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Case Study: Innovation of Meizu Company


This paper is a case study of a company which located in China. The paper mainly focuses on the innovation of this company, which uses different methods to increase the potential users including crowd-sourcing test and innovation communities.
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Innovation of Meizu Company
Tingnan Bao
School of Information and Communication Technology
Stockholm, Sweden 16453
Can you image that an electronics manufacturer launches its several of smartphones without any
other advertising campaign during resent four years however it is so success? Meizu, a Chinese
electronics manufacturer from Zhuhai, make it available. M8, the first smartphone product from
Meizu, had launched on 2009.At that time, M8 was the first a touch-controlled, multimedia and
internet-enabled Smartphone in China. It is popularly regarded as a Chinese iPhone-like phone
due to the similarity of the UI, feature of the Apple iPhone. [1] You may not image that scene
when many people queued outside Meizu stores for buying M8 on February, 28th,
2009.Previously, this spectacular event only can be found on the day of the iPhone launch.
During the following two months, the sales increased to 500 million RMB with 100 thousand
M8. Due to the fact that M8 used WinCE platform with excellent performance, it exhibited in the
pavilion of the headquarters of Microsoft in China, showed in Figure 1. If Steve Jobs and his
Apple products has impacted the modern mobile phone industry, Jack Wong, the founder of
Meizu, and his Meizu products undoubtedly has changed mobile phone industry in China.
Figure 1. Meizu M8 in Microsoft
Till now, the main products include M8, M9, MX, MX2 and MX3. The concept of development
is ‘product bigger than business’ and the development strategy is that ‘pursue the details, the
stability of change’. Flyme OS is the deeper embodiment of the Meizu design concept, which is
regarded as ‘the spirit of the products’.
Simultaneously, an increasing number of people join in the Meizu community. The online
community of Meizu is innovation community. It's divided into different sessions for users
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including product discussion, resource sharing zone, Flyme OS zone, Expert users’ zone and
Community membership life. Users can interact with each other in these sessions, even Jack
Wong, the founder of Meizu, communicate with users via this online community. Besides,
Meizu also provide a SDK package to let developer to develop the application for products and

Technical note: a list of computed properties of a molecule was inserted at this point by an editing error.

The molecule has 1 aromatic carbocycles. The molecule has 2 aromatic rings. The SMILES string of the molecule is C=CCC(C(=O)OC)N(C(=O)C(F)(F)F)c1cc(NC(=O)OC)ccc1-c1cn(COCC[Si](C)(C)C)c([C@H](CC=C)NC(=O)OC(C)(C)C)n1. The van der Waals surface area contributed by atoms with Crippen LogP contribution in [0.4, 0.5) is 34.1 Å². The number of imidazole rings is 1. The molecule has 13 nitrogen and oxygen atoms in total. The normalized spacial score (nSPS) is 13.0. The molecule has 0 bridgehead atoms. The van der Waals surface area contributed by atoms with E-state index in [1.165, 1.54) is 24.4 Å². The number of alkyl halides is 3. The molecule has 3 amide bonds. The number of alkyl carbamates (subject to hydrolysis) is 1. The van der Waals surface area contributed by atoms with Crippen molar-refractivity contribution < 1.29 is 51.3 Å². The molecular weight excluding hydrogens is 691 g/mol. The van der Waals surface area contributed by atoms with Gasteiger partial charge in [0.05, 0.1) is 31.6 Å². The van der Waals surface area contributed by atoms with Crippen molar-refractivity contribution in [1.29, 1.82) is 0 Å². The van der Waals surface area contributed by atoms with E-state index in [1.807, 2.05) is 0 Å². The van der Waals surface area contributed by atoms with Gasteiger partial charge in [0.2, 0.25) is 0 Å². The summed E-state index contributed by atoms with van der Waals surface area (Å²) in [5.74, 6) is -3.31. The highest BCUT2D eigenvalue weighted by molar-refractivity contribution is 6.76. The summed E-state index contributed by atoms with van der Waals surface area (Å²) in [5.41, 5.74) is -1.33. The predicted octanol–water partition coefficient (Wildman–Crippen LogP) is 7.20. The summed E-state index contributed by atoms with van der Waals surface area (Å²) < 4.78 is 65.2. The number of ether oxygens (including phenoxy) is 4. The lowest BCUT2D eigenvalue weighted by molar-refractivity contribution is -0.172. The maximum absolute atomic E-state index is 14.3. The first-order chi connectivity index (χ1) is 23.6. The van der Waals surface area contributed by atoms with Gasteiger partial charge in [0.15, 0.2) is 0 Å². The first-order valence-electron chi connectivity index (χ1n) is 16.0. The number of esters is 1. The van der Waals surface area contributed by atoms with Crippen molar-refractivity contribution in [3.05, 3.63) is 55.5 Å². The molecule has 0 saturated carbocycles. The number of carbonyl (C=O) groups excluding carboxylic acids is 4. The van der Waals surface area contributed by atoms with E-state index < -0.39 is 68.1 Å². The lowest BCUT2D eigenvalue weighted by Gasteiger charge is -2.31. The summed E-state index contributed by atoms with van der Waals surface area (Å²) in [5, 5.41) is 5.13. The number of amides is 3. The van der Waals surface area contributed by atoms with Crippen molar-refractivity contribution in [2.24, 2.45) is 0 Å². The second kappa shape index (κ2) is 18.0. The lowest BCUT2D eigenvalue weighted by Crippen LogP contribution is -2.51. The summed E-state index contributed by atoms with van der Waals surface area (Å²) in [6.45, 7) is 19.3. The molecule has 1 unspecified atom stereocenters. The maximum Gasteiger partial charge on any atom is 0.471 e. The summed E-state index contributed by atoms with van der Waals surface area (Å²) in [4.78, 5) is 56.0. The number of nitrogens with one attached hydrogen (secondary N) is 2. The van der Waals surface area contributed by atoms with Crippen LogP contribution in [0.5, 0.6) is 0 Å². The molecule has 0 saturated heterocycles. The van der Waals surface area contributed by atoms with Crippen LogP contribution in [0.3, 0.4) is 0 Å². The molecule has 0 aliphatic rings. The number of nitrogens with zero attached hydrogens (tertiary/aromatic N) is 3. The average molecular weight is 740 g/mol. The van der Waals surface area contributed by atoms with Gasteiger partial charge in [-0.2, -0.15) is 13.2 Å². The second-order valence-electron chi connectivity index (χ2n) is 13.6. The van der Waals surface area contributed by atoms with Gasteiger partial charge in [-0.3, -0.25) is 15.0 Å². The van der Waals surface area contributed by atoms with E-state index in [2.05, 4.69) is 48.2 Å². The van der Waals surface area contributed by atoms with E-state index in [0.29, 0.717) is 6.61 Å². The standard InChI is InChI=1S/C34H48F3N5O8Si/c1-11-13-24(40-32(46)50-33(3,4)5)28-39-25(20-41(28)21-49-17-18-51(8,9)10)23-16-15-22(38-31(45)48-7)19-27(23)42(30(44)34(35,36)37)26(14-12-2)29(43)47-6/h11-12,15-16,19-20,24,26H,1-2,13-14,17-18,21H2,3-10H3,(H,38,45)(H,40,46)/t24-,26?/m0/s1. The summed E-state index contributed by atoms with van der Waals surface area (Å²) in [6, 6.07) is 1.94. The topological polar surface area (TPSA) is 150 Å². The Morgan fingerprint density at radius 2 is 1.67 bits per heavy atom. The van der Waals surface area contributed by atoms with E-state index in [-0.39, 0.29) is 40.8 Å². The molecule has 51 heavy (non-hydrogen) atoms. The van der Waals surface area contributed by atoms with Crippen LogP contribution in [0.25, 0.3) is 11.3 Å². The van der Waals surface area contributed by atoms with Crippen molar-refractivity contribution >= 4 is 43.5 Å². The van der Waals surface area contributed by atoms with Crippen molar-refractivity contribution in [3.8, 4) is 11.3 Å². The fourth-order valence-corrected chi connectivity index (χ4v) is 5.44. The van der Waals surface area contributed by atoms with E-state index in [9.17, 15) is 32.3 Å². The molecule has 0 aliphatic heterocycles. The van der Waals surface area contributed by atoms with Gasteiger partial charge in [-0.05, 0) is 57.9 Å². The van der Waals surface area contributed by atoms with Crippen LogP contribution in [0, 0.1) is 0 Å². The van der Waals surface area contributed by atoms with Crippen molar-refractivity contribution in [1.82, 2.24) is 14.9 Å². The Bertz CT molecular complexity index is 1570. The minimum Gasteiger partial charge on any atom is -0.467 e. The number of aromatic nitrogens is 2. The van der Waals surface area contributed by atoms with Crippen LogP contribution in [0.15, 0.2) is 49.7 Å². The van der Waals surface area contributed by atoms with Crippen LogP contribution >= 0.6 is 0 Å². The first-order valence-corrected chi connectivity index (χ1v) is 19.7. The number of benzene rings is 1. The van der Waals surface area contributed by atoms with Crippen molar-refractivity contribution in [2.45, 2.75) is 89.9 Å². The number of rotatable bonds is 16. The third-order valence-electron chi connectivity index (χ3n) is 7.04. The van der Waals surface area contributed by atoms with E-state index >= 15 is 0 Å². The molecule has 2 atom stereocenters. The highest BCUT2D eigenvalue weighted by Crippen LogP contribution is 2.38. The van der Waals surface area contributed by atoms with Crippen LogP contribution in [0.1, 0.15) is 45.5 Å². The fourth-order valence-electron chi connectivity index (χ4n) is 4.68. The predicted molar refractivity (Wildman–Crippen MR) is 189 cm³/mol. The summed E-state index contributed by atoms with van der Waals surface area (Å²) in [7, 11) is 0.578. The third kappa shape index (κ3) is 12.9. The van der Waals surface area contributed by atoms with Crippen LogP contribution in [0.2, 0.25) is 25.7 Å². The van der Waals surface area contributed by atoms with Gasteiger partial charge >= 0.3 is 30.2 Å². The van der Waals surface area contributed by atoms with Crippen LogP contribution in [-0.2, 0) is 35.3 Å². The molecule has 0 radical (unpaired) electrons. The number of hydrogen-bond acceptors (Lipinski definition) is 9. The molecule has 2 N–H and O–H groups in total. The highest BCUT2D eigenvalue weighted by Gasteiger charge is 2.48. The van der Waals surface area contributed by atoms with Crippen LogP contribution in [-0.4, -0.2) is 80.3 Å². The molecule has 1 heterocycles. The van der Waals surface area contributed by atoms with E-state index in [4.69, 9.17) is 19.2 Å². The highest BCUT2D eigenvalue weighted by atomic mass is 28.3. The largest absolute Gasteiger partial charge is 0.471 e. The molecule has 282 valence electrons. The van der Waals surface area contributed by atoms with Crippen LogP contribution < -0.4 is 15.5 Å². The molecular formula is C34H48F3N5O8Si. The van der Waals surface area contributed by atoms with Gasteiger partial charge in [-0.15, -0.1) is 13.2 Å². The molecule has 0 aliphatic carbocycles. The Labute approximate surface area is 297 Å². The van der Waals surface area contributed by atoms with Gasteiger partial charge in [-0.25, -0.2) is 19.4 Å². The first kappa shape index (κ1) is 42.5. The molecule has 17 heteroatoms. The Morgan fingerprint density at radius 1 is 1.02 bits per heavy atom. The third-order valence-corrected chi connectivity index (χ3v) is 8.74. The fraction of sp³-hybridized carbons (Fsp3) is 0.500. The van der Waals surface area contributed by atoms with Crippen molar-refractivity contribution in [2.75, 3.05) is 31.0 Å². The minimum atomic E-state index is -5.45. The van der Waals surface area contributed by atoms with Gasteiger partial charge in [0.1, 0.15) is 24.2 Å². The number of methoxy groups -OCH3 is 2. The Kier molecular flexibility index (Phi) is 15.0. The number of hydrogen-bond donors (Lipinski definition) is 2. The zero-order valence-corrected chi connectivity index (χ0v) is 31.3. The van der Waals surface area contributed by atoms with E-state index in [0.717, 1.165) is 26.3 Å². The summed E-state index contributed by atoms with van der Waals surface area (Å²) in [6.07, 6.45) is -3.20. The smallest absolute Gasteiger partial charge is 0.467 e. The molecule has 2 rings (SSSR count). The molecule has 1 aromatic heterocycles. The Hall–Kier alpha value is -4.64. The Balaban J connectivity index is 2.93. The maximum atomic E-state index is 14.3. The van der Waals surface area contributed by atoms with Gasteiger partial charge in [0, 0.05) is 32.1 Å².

100 million apps have been downloaded from its own Flyme store for Android apps on March
14,2012.[2] Except for the online community, MY+ which organized by Meizu official is an
offline Meizu fans party. Users can not only share the experiment of using Meizu products but
also extend their social networks via participating in activities in this party.
2. Crowdsourcing test
Crowdsourcing is defined by Jeff Howe, contributing editor at Wired Magazine and Mark
Robinson, features editor at Wired Magazine after conversations about how businesses using the
internet to outsource the individuals in 2005. [3] Howe first published the definition for
crowdsourcing in his blog “The Rise of Crowdsourcing” in a June 2, 2006: "Simply defined,
crowdsourcing represents the act of a company or institution taking a function once performed
by employees and outsourcing it to an undefined (and generally large) network of people in the
form of an open call. This can take the form of peer-production (when the job is performed
collaboratively), but is also often undertaken by sole individuals. The crucial prerequisite is the
use of the open call format and the large network of potential laborers."[4] In the scientific
literature, Daren C. Brabham was the first to define "crowdsourcing" in his article:
"Crowdsourcing is an online, distributed problem-solving and production model."[5] After that,
different authors gives this term in different definition according to their specialties. Enrique
Estellés-Arolas and Fernando González Ladrón-de-Guevara developed a new integrating
definition in the article ‘Towards an Integrated Crowdsourcing Definition’. [6]
Today, Crowdsourcing has been widely utilized in the Internet. Company uses Internet to
distribute its task to work out, find the new innovation or solve the technical problems. Then,